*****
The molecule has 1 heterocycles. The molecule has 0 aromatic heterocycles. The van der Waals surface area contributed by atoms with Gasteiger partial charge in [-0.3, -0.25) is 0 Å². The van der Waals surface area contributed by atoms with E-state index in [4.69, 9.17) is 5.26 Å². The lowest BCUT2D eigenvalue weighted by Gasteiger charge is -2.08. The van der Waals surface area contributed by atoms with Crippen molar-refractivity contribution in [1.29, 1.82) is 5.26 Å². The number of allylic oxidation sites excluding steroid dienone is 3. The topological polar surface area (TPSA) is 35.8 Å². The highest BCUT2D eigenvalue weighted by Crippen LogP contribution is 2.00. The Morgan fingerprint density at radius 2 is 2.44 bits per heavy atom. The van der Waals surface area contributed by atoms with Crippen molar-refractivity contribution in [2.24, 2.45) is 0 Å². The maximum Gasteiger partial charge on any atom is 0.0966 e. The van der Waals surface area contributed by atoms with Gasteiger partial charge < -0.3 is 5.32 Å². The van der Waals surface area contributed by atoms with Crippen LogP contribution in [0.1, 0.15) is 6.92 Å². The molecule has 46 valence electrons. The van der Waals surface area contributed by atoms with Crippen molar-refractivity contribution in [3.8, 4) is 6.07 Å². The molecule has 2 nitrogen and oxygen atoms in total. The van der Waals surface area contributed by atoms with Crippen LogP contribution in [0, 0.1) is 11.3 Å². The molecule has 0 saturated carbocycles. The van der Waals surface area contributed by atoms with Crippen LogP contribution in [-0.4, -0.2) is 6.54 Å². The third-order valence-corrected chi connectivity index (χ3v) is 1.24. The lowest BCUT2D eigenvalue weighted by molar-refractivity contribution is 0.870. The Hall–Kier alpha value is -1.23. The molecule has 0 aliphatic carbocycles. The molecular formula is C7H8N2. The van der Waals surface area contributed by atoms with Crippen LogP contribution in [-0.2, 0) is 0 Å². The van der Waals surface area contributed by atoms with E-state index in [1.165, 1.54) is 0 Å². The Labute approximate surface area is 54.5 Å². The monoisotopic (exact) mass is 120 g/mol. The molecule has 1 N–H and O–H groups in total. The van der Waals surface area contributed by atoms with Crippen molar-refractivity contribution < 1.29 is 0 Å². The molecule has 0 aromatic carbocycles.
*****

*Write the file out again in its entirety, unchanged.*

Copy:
The molecule has 1 heterocycles. The molecule has 0 aromatic heterocycles. The van der Waals surface area contributed by atoms with Gasteiger partial charge in [-0.3, -0.25) is 0 Å². The van der Waals surface area contributed by atoms with E-state index in [4.69, 9.17) is 5.26 Å². The lowest BCUT2D eigenvalue weighted by Gasteiger charge is -2.08. The van der Waals surface area contributed by atoms with Crippen molar-refractivity contribution in [1.29, 1.82) is 5.26 Å². The number of allylic oxidation sites excluding steroid dienone is 3. The topological polar surface area (TPSA) is 35.8 Å². The highest BCUT2D eigenvalue weighted by Crippen LogP contribution is 2.00. The Morgan fingerprint density at radius 2 is 2.44 bits per heavy atom. The van der Waals surface area contributed by atoms with Crippen molar-refractivity contribution in [2.24, 2.45) is 0 Å². The maximum Gasteiger partial charge on any atom is 0.0966 e. The van der Waals surface area contributed by atoms with Gasteiger partial charge < -0.3 is 5.32 Å². The van der Waals surface area contributed by atoms with Crippen LogP contribution in [0.1, 0.15) is 6.92 Å². The molecule has 46 valence electrons. The van der Waals surface area contributed by atoms with Crippen molar-refractivity contribution in [3.8, 4) is 6.07 Å². The molecule has 2 nitrogen and oxygen atoms in total. The van der Waals surface area contributed by atoms with Crippen LogP contribution in [0, 0.1) is 11.3 Å². The molecule has 0 saturated carbocycles. The van der Waals surface area contributed by atoms with Crippen LogP contribution in [-0.4, -0.2) is 6.54 Å². The third-order valence-corrected chi connectivity index (χ3v) is 1.24. The lowest BCUT2D eigenvalue weighted by molar-refractivity contribution is 0.870. The Hall–Kier alpha value is -1.23. The molecule has 0 aliphatic carbocycles. The molecular formula is C7H8N2. The van der Waals surface area contributed by atoms with Crippen LogP contribution in [-0.2, 0) is 0 Å². The van der Waals surface area contributed by atoms with E-state index in [1.165, 1.54) is 0 Å². The Labute approximate surface area is 54.5 Å². The monoisotopic (exact) mass is 120 g/mol. The molecule has 1 N–H and O–H groups in total. The van der Waals surface area contributed by atoms with Crippen molar-refractivity contribution < 1.29 is 0 Å². The molecule has 0 aromatic carbocycles.